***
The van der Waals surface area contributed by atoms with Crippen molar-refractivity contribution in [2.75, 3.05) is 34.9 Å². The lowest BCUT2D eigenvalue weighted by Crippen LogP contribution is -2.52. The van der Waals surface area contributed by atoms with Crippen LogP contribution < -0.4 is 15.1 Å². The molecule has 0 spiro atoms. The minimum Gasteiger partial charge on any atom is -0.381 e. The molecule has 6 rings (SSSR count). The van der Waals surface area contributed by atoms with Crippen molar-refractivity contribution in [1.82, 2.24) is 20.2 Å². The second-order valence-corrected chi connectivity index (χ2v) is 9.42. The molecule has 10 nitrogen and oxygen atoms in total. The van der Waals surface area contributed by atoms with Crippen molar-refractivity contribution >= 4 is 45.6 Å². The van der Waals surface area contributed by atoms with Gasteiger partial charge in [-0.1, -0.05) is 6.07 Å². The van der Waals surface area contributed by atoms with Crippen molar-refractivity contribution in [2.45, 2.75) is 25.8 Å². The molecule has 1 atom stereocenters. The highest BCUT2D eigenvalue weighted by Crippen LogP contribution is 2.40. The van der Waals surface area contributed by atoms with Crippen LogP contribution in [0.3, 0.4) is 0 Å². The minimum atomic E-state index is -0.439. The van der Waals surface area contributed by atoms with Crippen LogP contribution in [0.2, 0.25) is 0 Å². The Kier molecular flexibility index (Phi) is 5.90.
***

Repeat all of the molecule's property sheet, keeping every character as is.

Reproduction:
The van der Waals surface area contributed by atoms with Crippen molar-refractivity contribution in [2.75, 3.05) is 34.9 Å². The lowest BCUT2D eigenvalue weighted by Crippen LogP contribution is -2.52. The van der Waals surface area contributed by atoms with Crippen LogP contribution < -0.4 is 15.1 Å². The molecule has 0 spiro atoms. The minimum Gasteiger partial charge on any atom is -0.381 e. The molecule has 6 rings (SSSR count). The van der Waals surface area contributed by atoms with Crippen molar-refractivity contribution in [1.82, 2.24) is 20.2 Å². The second-order valence-corrected chi connectivity index (χ2v) is 9.42. The molecule has 10 nitrogen and oxygen atoms in total. The van der Waals surface area contributed by atoms with Crippen molar-refractivity contribution >= 4 is 45.6 Å². The van der Waals surface area contributed by atoms with Gasteiger partial charge in [-0.1, -0.05) is 6.07 Å². The van der Waals surface area contributed by atoms with Crippen molar-refractivity contribution in [2.45, 2.75) is 25.8 Å². The molecule has 1 atom stereocenters. The highest BCUT2D eigenvalue weighted by Crippen LogP contribution is 2.40. The van der Waals surface area contributed by atoms with Crippen LogP contribution in [0.3, 0.4) is 0 Å². The minimum atomic E-state index is -0.439. The van der Waals surface area contributed by atoms with Crippen LogP contribution in [0.2, 0.25) is 0 Å². The Kier molecular flexibility index (Phi) is 5.90.